Journal says biotech industry must address environmental issues dealing with genetic engineering

The June issue of Nature Biotechnology, the world's most prestigious biotechnology journal, devoted an editorial and three articles to the issue of gene flow with genetically modified crops and potential risks and liabilities resulting from it.

Gene containment strategies cannot work

The editorial stated, "Gene flow from GM crops to related plants thus remains a primary concern for regulators, and one that companies need to address. Current gene-containment strategies cannot work reliably in the field. Seed companies will continue to confuse batches, and mills will continue to mix varieties." With regard to buffer zones planted by farmers to isolate GM crops, the editorial states that they may "theoretically" control pollen dispersal but in practice farmers will be unable or unwilling to follow planting rules. "Most seriously, gene flow (like mixing) could result in GM material unintended for human consumption, ending up in the human food chain." The editorial ended by stating, "It is time that industry took decisive steps to address gene flow from their products. Environmental concerns surrounding GM crops are not going to go away."

Loss of organic canola market

In an article, "Liabilities and Economics of Transgenic Crops," the authors state that the problems of cross-pollination of GM crops with conventional varieties and the germination of volunteer GM seeds "must be rapidly addressed to ensure that the adoption rate of GM crops remains high and that the commercialization of future varieties is not jeopardized."The authors point out that introduction of GM herbicide-resistant canola in western Canada destroyed the growing market for organic canola. "Because of the likelihood of out-crossing and pollen flow, buyers have shown increased reluctance to buy organically produced western Canadian canola because it might contain transgenes." The authors estimate the lost market to between C$100,000 and C$200,000 per year, "but the calculation probably underestimates the opportunity cost of a market that many thought had significant potential for growth over this period." In addition, the EU recently banned Canadian honey because of the inability of Canadian honey producers to guarantee the absence of pollen from GM plants not yet approved in the EU. The authors say that institutional control, biological control, and a combination of the two is needed to manage risks of GM crops. The authors recommend the use of sterile seeds, the highly controversial "Terminator" technology.The authors predict that current political and societal pressures are likely to lead to more stringent regulation of GM crops. In addition, "the agbiotech industry must take its responsibility more seriously" by educating producers about the importance of containing the technology.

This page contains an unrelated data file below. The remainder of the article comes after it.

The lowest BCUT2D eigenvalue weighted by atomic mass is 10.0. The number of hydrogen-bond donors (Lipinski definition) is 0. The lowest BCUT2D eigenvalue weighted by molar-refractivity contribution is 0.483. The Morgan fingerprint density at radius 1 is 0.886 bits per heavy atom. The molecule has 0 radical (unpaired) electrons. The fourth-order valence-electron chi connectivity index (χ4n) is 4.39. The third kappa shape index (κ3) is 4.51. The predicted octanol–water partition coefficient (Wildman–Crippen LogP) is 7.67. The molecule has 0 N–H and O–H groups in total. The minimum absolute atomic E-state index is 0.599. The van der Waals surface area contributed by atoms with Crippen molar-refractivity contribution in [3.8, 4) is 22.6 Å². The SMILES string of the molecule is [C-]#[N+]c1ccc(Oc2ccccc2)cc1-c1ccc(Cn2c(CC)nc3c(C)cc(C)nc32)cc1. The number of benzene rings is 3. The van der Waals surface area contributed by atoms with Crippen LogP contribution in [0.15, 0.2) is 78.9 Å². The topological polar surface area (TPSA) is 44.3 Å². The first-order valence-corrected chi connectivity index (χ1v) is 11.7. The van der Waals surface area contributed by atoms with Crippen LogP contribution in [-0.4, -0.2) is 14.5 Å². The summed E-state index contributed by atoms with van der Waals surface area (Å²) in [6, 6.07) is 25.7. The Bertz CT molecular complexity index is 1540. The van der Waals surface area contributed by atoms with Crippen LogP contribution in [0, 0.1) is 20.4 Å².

(July 2002)